Partnering for Change in Haiti


Impoverished Haiti is blessed with breathtaking topography where mountains perch against a blue Caribbean sea.

A short stretch of ocean is all that physically separates privileged Florida from the beautiful if broken island-nation of Haiti. One of the most striking contrasts existed long before the January 2010 earthquake vanquished buildings and lives, and contributed measurably to the sense of vulnerability. An earthquake 500 times stronger in Chile the following month had a fraction of the death toll (795 versus 200,000 in Haiti) despite having roughly double the population (16 million versus 9 million).

Haiti is susceptible due to economic and political issues, for sure. But it also lacks the type of education taken for granted across the developed world. Only about half of Haitians have been formally schooled to any degree and then primarily by a shame-based teaching system focused on rote memorization, effectively discouraging the creative thinking and collaborative problem-solving that are prerequisites to things like disaster-resistant building codes and coordinated emergency response plans. The high school graduation rate is a dismal 1 percent. Many Haitian teachers have never graduated from high school and, even then, may not have had any teacher training.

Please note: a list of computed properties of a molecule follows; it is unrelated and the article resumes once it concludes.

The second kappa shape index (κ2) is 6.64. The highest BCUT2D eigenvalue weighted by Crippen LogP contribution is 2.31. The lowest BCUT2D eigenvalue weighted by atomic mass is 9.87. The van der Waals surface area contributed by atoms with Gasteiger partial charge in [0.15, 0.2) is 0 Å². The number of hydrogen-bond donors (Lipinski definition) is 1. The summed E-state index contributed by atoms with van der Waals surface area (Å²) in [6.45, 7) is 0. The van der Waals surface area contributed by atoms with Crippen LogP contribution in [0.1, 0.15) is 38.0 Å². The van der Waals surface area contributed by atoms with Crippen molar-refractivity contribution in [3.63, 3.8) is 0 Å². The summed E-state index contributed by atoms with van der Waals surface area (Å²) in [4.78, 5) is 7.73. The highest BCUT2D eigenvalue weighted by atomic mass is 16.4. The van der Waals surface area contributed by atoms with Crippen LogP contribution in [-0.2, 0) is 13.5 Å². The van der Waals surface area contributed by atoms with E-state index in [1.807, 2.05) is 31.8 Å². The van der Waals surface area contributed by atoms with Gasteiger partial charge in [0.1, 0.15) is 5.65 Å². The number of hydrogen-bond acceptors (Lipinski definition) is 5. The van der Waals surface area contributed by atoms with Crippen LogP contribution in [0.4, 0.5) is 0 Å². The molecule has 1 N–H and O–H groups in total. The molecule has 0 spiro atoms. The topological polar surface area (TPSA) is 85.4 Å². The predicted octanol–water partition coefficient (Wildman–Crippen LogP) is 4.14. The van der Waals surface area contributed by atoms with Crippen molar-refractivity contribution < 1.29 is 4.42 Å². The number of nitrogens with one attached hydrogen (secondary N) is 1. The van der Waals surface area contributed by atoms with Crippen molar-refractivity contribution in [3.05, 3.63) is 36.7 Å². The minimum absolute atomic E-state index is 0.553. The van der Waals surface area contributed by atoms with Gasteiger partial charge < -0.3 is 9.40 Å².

This, in an oversized nutshell, is what the Vero Beach-based non-profit Haiti Partners is endeavoring to change – though not with the typical America-knows-best approach. As co-founders John Engle and Kent Annan are well aware, meaningful reform comes from within one’s own geographic boundaries. It’s a democratic process involving people in decisions affecting their lives, not “top-down and imposing,” says part-time Vero Beach resident Engle, who together with his Haitian wife Merline and two children lives most of the year with an assortment of family members in the mountainous countryside three miles outside the capital of Port-au-Prince. Engle is Haiti Partner’s “man on the ground,” working with a few ex-patriots and about 100 Haitian colleagues at seven partnering elementary schools to expand access to quality education and keep benefactors back home apprised of progress. “Trust is the glue that holds the work together,” he says.

Read the entire article in the February 2012 issue

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